I hear it all the time: I can’t eat healthy; organic food is so expensive! Over the weekend, Slow Food USA brought together more than 30,000 people around the country to tackle this lament with the “$5 Challenge,” showing how we can eat well on five bucks. Sure, if you go to a Whole Foods in Manhattan you can be set back $20 bucks before you know it, and with little to show for it. But, as Team SFUSA helped reveal, there are ways to stretch your dollar and eat well.
Still, all this got me wondering: Is fast food really cheaper, no matter how you slice it?
At a McDonald’s in Greenpoint, a friend pointed out to me, Egg McMuffins were going for $2.99. Seems cheap, right? (Of course, if you know much about our modern industrial food system and its costs, you’d know that this price tag doesn’t account for how much you and I are really paying: the billions in health care costs because of preventable diet-related illnesses; the billions more in pollution clean-up costs, largely from the factory farms producing the meat, including that McMuffin bacon. You get the idea.)
But let’s stick with the actual price: $2.99. And compare that with what it would cost to make an organic, homemade Egg Mc-ish-muffin.
I priced out the ingredients from a Brooklyn supermarket (not a Whole Foods, mind you) and calculated the specific price per ingredient based on a comparable portion size. The grand total for the organic, homemade one? $2.59. Yup, that’s forty cents less than the fast food “cheap” meal.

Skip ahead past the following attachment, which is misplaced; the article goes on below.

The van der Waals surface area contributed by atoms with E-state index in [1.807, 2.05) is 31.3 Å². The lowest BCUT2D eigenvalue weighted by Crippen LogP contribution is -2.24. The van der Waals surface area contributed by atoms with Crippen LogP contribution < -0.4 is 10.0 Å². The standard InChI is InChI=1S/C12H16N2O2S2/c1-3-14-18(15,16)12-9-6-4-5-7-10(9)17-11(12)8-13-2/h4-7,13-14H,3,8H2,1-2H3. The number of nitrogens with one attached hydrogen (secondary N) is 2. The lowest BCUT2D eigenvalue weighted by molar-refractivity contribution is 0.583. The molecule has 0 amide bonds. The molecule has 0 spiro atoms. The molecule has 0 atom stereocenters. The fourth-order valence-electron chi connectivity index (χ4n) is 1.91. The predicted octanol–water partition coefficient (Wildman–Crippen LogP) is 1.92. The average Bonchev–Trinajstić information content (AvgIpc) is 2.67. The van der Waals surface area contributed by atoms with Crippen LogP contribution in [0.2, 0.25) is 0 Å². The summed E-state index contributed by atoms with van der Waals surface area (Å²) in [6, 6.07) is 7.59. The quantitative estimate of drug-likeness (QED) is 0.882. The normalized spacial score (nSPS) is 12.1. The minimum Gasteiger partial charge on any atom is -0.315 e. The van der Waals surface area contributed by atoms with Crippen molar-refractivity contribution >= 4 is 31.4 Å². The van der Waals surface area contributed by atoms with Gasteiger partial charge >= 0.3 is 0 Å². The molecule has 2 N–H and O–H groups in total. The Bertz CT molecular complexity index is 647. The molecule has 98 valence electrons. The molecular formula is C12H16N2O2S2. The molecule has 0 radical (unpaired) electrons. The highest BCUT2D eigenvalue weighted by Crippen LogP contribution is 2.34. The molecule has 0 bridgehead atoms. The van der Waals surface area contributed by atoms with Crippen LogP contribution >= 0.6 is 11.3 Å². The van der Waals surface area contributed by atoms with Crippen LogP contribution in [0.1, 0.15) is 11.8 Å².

Cheaper and, I would argue, better. Now, we could debate the nutritional merits of a breakfast of bacon and cheese on an English muffin, but I think there’s good evidence that when comparing these options, the organic one is healthier, better for the environment, not to mention animal welfare and worker welfare in terms of decreasing exposure to toxic chemicals. First, the McDonald’s sandwich includes trans fats, those “bad-for-you” fats that the company had promised to phase out of its products, but didn’t. And the bacon, unlike the organic variety, will have come from pigs raised on diets that would most likely include daily doses of sub-therapeutic antibiotics and potentially everything from rendered animal fat to plastics (they say it’s for “roughage”).
Finally, you might not realize you’re eating genetically modified foods when you’re biting into a McMuffin, but think again. Some variation of the soybean is found in every one of the ingredients that make up this McDonalds’ sandwich, except the bacon. (And since pigs in factory farms eat a lot of soy in their feed, well, you could argue it’s in there, too.) And, since virtually all soybeans raised in the United States now come from genetically modified seeds, good chance you’re eating it in here. Why all that soy?
Since soybeans are one of the cheapest crops to grow in the United States, (thanks in large part to federal subsidies), food companies commonly use soy-derived emulsifiers to help ingredients stick together, for instance, or, in the case of your muffin, to help the dough rise easier. Along with the English muffin, soy lecithin is in the cheese, eggs, even in the liquid margarine to cook the eggs.